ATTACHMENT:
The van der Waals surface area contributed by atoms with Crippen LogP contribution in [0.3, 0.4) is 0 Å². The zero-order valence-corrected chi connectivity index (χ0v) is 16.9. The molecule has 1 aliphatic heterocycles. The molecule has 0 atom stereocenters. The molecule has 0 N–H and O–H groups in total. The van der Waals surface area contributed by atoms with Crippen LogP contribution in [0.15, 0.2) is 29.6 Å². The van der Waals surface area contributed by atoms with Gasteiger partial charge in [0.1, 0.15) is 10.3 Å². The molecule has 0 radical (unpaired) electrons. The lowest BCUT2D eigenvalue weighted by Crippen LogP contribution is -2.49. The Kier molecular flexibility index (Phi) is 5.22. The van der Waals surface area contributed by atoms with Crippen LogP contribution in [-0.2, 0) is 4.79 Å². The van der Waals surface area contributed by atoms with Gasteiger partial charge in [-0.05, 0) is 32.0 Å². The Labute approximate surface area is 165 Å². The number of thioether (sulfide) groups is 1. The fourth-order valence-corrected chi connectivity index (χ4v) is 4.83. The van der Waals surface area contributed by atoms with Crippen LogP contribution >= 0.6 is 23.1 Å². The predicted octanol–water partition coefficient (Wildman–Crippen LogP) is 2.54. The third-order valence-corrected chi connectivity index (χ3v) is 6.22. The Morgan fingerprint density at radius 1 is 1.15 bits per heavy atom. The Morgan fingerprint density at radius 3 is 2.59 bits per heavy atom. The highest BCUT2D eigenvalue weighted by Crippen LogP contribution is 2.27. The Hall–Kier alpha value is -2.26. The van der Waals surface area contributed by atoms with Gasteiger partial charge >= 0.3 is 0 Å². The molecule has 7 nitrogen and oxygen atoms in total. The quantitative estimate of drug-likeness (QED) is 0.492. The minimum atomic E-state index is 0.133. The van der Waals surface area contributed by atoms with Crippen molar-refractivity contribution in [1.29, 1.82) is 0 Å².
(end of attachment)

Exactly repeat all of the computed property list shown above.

The van der Waals surface area contributed by atoms with Crippen LogP contribution in [0.3, 0.4) is 0 Å². The zero-order valence-corrected chi connectivity index (χ0v) is 16.9. The molecule has 1 aliphatic heterocycles. The molecule has 0 atom stereocenters. The molecule has 0 N–H and O–H groups in total. The van der Waals surface area contributed by atoms with Crippen LogP contribution in [0.15, 0.2) is 29.6 Å². The van der Waals surface area contributed by atoms with Gasteiger partial charge in [0.1, 0.15) is 10.3 Å². The molecule has 0 radical (unpaired) electrons. The lowest BCUT2D eigenvalue weighted by Crippen LogP contribution is -2.49. The Kier molecular flexibility index (Phi) is 5.22. The van der Waals surface area contributed by atoms with Crippen LogP contribution in [-0.2, 0) is 4.79 Å². The van der Waals surface area contributed by atoms with Gasteiger partial charge in [-0.05, 0) is 32.0 Å². The Labute approximate surface area is 165 Å². The number of thioether (sulfide) groups is 1. The fourth-order valence-corrected chi connectivity index (χ4v) is 4.83. The van der Waals surface area contributed by atoms with Crippen LogP contribution >= 0.6 is 23.1 Å². The predicted octanol–water partition coefficient (Wildman–Crippen LogP) is 2.54. The third-order valence-corrected chi connectivity index (χ3v) is 6.22. The Morgan fingerprint density at radius 1 is 1.15 bits per heavy atom. The Morgan fingerprint density at radius 3 is 2.59 bits per heavy atom. The highest BCUT2D eigenvalue weighted by Crippen LogP contribution is 2.27. The Hall–Kier alpha value is -2.26. The van der Waals surface area contributed by atoms with Gasteiger partial charge >= 0.3 is 0 Å². The molecule has 7 nitrogen and oxygen atoms in total. The quantitative estimate of drug-likeness (QED) is 0.492. The minimum atomic E-state index is 0.133. The van der Waals surface area contributed by atoms with Crippen molar-refractivity contribution in [1.29, 1.82) is 0 Å².